Ten ways to say
by Janet Hawkins
There are only so many hours in a day. You know it, but your boss
doesn’t. She’s asked you to join a committee that’s updating company
policies. It meets twice monthly, all afternoon, for the next year.
You silently calculate the number of hours you’ll have to commit while
you mentally list the things you’ll have to shuffle in order to
participate. It’s going to be a real challenge.
How do you say no?
Believe it or not, saying no is an option we all have. And there are
several ways to decline a request that don’t seem rude, unkind or
Buy yourself some time. Usually, you don’t have to give
a yes or no answer on the spot. Ask if you can think it over. Tell her
that you have to talk it over with others first. Let her know that you
have to consider how this will impact your current commitments. Each
response gives you time to come up with an acceptable excuse and the
emotional space you need to honestly consider the request.
|Pay a compliment while saying no. Your
boss’s request reflects her confidence in your judgement and
ability to accomplish the task. Recognize that compliment with
one of your own, “I can’t tell you how much your trust in my
ability means to me, but my Tuesdays and Thursdays are already
filled with other projects.”
“That’s a really worthwhile project, but I have to
decline. Right now I can’t commit the time needed to do a good
job.” Phrasing a negative response in a positive way allows you
to maintain relationships and avoid hurt feelings.
Suggest a compromise. Offer to share the
responsibility with someone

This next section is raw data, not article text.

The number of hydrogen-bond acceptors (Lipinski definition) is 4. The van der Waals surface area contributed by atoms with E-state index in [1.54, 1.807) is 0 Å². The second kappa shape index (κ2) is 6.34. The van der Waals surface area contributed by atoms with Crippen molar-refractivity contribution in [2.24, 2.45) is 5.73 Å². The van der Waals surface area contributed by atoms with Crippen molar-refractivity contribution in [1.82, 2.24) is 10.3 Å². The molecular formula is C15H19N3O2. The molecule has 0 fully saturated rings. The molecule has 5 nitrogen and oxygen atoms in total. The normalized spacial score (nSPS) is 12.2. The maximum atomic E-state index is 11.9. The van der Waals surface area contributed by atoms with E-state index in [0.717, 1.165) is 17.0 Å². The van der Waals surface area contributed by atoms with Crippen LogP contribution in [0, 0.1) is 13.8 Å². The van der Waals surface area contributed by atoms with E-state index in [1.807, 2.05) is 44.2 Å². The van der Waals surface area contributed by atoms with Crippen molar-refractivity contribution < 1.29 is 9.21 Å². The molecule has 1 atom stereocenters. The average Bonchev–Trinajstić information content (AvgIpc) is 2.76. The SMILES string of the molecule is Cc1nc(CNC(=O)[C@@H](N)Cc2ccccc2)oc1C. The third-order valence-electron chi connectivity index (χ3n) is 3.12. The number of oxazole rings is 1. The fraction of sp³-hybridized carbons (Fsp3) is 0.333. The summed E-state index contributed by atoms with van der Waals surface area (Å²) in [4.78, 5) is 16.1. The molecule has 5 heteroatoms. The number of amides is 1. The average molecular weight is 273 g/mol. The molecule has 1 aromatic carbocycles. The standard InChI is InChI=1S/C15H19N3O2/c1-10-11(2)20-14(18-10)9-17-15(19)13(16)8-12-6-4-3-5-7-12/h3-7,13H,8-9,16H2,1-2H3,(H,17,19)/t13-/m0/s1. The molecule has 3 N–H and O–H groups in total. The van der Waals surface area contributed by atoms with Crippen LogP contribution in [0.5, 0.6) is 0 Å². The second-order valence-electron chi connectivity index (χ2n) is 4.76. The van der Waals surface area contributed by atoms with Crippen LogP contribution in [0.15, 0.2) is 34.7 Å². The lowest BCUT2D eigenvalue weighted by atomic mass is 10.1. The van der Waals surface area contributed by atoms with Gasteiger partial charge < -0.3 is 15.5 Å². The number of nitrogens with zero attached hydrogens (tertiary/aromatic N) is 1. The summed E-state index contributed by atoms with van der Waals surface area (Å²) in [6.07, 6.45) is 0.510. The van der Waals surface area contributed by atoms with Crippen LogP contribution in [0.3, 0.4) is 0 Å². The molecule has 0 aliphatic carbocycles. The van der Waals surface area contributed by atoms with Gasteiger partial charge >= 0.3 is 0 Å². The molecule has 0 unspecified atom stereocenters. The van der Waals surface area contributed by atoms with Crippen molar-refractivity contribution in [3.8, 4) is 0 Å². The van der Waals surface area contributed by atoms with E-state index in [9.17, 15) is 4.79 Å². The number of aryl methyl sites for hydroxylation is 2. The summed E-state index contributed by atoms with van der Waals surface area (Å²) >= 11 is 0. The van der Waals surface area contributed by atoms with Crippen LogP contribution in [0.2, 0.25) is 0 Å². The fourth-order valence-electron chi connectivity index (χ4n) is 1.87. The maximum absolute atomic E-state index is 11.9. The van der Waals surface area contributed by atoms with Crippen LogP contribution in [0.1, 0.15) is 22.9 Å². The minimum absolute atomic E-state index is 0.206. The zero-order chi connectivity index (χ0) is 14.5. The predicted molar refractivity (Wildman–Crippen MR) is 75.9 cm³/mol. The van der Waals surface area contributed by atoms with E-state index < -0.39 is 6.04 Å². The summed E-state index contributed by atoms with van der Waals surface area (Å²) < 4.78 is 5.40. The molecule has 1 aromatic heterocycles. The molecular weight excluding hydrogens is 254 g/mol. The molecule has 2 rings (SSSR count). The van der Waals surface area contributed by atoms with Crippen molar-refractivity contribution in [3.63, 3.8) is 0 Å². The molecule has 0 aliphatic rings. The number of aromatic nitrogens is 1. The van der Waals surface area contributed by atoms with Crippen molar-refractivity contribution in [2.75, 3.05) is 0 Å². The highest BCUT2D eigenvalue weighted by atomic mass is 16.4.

else to reduce your time on the task. Or volunteer to
participate only once a month or for half of the anticipated
Less means more. When you’ve made up your mind,
sometimes it’s best to begin with “no.” Don’t go into a lengthy
explanation of why you can’t or won’t do something. Someone will
always try to counter your reasons. A simple, “No, I can’t serve
on the committee,” may work just fine.
several ways to decline a request that don't seem rude,unkind or
Anticipate and rehearse. Sometimes you know when a request is
coming. In those situations before you’re asked, jot down a few things
to say before being asked that you feel comfortable saying,
and practice them. Your confidence may be all that’s needed to prevent
someone from trying to
change your mind. Redirect. If someone other than your boss makes a
request that you must decline, tell them that you’ll talk it over with
the boss before you get back with them. That way the two of you can get
your stories straight when asked about the decision.
Offer an alternative. When declining a request, suggest an
alternative, “Maybe Sara in Systems can
serve on the committee.” Sara may be looking for a chance to showcase
her knowledge of policies—this could be a real win-win situation. Beat
‘em to the punch. Sid in the budget office tells you that you’re wanted
on the committee. Take the upper hand and talk to the boss before he
asks. He doesn’t have to deal with an uncomfortable situation and you
avoid saying no.
Answer a question with a question. Ever notice how one
question leads to another? Make sure that you have your questions
answered before you commit. What projects get lower priority? Can help
be brought in to assist with the extra workload? Is there additional
compensation or benefit for the added work? Who knows, once the boss
answers your questions she may withdraw hers.